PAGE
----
For Mr. Reynolds, earth ships are a social mission that transcends architecture. "A lunar module allows you to go to the moon and function," he is fond of saying, vaguely echoing Buckminster Fuller, whose geodesic domes were considered radical concepts for spaceship earth. "This vessel enables you to live on the earth and function."
Mr. Reynolds's inspiration is not Buckminster Fuller. It is Noah. "Noah was building an ark to survive the coming storm," he said, pounding tires one afternoon on the mesa, the red dirt flinging from his pickax and adhering to the sweat on his nose. "We're building vessels for the storm we're already in."
Underlying the world's problems is stress, or so Mr. Reynolds thinks -- the terrible stress that comes from having to "work at a job seven days a week" to pay the mortgage. Give people a cheap, energy-efficient house that they can build themselves, and you liberate them from the "rip-off" of mortgages and bank loans. They are then free to pursue whatever makes them happy. It's the fluffy bunny-rabbit theory: "Put it into a corner, and it'll claw you," he said. "But take the stress out of its life, put it in a house with solar heat and banana leaves, and it will blossom. It's no fun to be around cornered rabbits who are uptight and weirded out."
So far, Mr. Reynolds has signed up 29 weirded-out rabbit couples for Star, where construction will begin in earnest in late March, and he expects nearly 200 more. Earth-ship owners have the option of buying a generic set of drawings for $1,200 from Mr. Reynolds and building the house with a knowledgeable crew, or hiring Solar Survival Architecture to do the work (at a minimum of $65 a square foot), as Mr. Weaver did. Or they can combine the two. Solar Survival offers weekend how-to seminars seven times a year, costing $600 a couple or $350 a person. Mr. Reynolds has published the two-volume "Earthship: How to Build Your Own," which has sold 20,000 copies and become something of a cult classic. Thanks in part to Mr. Weaver's video, word has spread. Pat Habicht, a soft-spoken Englishwoman who lives in an early-model earth ship, charges $15 for earth-ship tours to the curious pilgrims seeking enlightment on earth ships.
One recent morning, two 40-ish women from San Francisco -- one a massage therapist, the other a nutritionist -- met with Mr. Reynolds at his headquarters, in a place he calls the Castle, a bizarre-looking sparkly structure of cement and beer cans that tends to exude an unearthly glow. They were talking about what he called their tool scene and finalizing the generic earth ship that they plan to build with a crew at Star this spring for $50 a square foot. Their home will include fish and waterlilies. "It's like being a pioneer," one of them said. "You're taking responsibility for your own beingness."
MR. REYNOLDS forsees a time when people might be liberated by their earth ships, in which he said most food "except bacon and Cheetos." could be grown. He also predicts the money economy will be replaced by a barter economy as the drudgery of earning a living slips away. Eventually, the dams, landfills, nuclear power plants and other scourges of humankind could disappear.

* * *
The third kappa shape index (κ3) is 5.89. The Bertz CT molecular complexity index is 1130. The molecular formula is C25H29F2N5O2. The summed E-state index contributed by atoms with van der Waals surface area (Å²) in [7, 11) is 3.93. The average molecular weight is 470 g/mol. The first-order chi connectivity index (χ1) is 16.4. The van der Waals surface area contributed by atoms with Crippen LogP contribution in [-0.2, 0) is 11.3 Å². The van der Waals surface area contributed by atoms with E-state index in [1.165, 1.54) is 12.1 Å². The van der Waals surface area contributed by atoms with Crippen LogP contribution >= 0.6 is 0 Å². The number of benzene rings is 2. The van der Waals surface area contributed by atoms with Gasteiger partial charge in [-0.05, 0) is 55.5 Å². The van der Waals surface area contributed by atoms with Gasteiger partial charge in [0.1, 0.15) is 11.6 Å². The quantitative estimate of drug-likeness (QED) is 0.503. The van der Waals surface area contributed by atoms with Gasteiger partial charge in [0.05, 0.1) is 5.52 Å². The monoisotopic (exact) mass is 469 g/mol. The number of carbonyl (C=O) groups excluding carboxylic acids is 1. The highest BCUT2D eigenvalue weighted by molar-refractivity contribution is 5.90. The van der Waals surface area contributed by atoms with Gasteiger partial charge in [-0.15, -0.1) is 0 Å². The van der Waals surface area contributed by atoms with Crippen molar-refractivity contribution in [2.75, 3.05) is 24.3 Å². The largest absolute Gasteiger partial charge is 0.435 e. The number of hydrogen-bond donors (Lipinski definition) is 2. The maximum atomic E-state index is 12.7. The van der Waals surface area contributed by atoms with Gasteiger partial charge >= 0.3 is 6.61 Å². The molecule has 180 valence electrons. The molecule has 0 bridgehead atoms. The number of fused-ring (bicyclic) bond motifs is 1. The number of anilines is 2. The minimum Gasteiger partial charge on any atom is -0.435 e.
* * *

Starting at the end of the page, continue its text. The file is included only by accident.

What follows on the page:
"The ramifications are pretty intense," Mr. Reynolds said. "I turned a rock over in my imagination and saw a pearl."
Mr. Reynolds, who grew up in and around Louisville, Ky., moved to northern New Mexico in the 1960's after studying architecture at the University of Cincinnati with the goal of "racing motorcycles, getting hurt and avoiding the draft." His mother was a homemaker. His father, a milkman, used to hoard materials like oatmeal cartons. "That planted the seed," he recalled. "I learned that this was not waste. It was material ."
He got a teaching job at a vocational school outside Taos, resulting in a draft deferment. After watching news reports of housing and garbage crises, he started tinkering with beer cans. In 1971, he built his first beer-can house in Taos. "It was in The Denver Post right under Nixon's picture, in color," he recalled nostalgically.
He began experimenting with bunkerlike rammed-earth dwellings, and wilder structures topped with wind turbines that had an esthetic not unlike that of a cement mixer. But it wasn't until he discovered pyramids that he had an epiphany -- a drugless one, he hastens to point out.
As he wrote in his book "A Coming of Wizards: A Manual of Human Potential" (High Mesa Press, 1988), sleeping in a pyramid connected him with the energy patterns of the universe. The room started tilting and spinning, and there were swirling purples and a red misty haze. The wizards spoke. "Whether it was my mind or the cosmos talking, I don't know," he says today. He was one weirded-out rabbit.
Abandoning pyramids because 75 percent of the people wouldn't understand them, he pursued the less telepathic earth ship. He was determined to find a housing solution that, "like a radio frequency," could hook people up with their "energy band."